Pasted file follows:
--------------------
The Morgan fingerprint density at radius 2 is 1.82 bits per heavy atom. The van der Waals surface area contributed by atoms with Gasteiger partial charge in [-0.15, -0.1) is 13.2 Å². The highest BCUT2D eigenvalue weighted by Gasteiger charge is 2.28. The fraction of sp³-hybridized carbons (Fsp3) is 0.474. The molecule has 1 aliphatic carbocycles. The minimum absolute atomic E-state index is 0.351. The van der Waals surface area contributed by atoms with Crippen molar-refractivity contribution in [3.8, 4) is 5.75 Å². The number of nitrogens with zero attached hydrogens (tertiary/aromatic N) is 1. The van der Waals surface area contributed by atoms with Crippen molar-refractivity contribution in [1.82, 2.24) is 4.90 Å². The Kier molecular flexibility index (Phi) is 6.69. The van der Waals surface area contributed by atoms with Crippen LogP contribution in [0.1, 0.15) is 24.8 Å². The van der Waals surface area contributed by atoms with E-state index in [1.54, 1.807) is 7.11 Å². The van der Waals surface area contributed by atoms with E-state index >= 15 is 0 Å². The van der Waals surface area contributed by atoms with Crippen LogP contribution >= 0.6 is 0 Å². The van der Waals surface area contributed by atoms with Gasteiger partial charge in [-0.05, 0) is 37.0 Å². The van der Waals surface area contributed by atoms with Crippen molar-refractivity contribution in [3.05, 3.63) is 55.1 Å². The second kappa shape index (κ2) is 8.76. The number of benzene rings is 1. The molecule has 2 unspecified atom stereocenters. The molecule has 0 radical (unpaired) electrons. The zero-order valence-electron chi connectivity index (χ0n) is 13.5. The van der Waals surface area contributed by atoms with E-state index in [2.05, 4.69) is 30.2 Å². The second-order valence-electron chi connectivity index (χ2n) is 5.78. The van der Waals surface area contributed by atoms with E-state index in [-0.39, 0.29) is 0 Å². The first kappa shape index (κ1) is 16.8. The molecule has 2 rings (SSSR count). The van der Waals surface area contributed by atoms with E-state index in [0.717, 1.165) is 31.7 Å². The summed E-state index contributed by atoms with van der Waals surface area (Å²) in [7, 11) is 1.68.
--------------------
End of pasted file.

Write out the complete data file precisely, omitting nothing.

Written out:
The Morgan fingerprint density at radius 2 is 1.82 bits per heavy atom. The van der Waals surface area contributed by atoms with Gasteiger partial charge in [-0.15, -0.1) is 13.2 Å². The highest BCUT2D eigenvalue weighted by Gasteiger charge is 2.28. The fraction of sp³-hybridized carbons (Fsp3) is 0.474. The molecule has 1 aliphatic carbocycles. The minimum absolute atomic E-state index is 0.351. The van der Waals surface area contributed by atoms with Crippen molar-refractivity contribution in [3.8, 4) is 5.75 Å². The number of nitrogens with zero attached hydrogens (tertiary/aromatic N) is 1. The van der Waals surface area contributed by atoms with Crippen molar-refractivity contribution in [1.82, 2.24) is 4.90 Å². The Kier molecular flexibility index (Phi) is 6.69. The van der Waals surface area contributed by atoms with Crippen LogP contribution in [0.1, 0.15) is 24.8 Å². The van der Waals surface area contributed by atoms with E-state index in [1.54, 1.807) is 7.11 Å². The van der Waals surface area contributed by atoms with E-state index >= 15 is 0 Å². The van der Waals surface area contributed by atoms with Crippen LogP contribution >= 0.6 is 0 Å². The van der Waals surface area contributed by atoms with Gasteiger partial charge in [-0.05, 0) is 37.0 Å². The van der Waals surface area contributed by atoms with Crippen molar-refractivity contribution in [3.05, 3.63) is 55.1 Å². The second kappa shape index (κ2) is 8.76. The number of benzene rings is 1. The molecule has 2 unspecified atom stereocenters. The molecule has 0 radical (unpaired) electrons. The zero-order valence-electron chi connectivity index (χ0n) is 13.5. The van der Waals surface area contributed by atoms with E-state index in [2.05, 4.69) is 30.2 Å². The second-order valence-electron chi connectivity index (χ2n) is 5.78. The van der Waals surface area contributed by atoms with E-state index in [-0.39, 0.29) is 0 Å². The first kappa shape index (κ1) is 16.8. The molecule has 2 rings (SSSR count). The van der Waals surface area contributed by atoms with E-state index in [0.717, 1.165) is 31.7 Å². The summed E-state index contributed by atoms with van der Waals surface area (Å²) in [7, 11) is 1.68.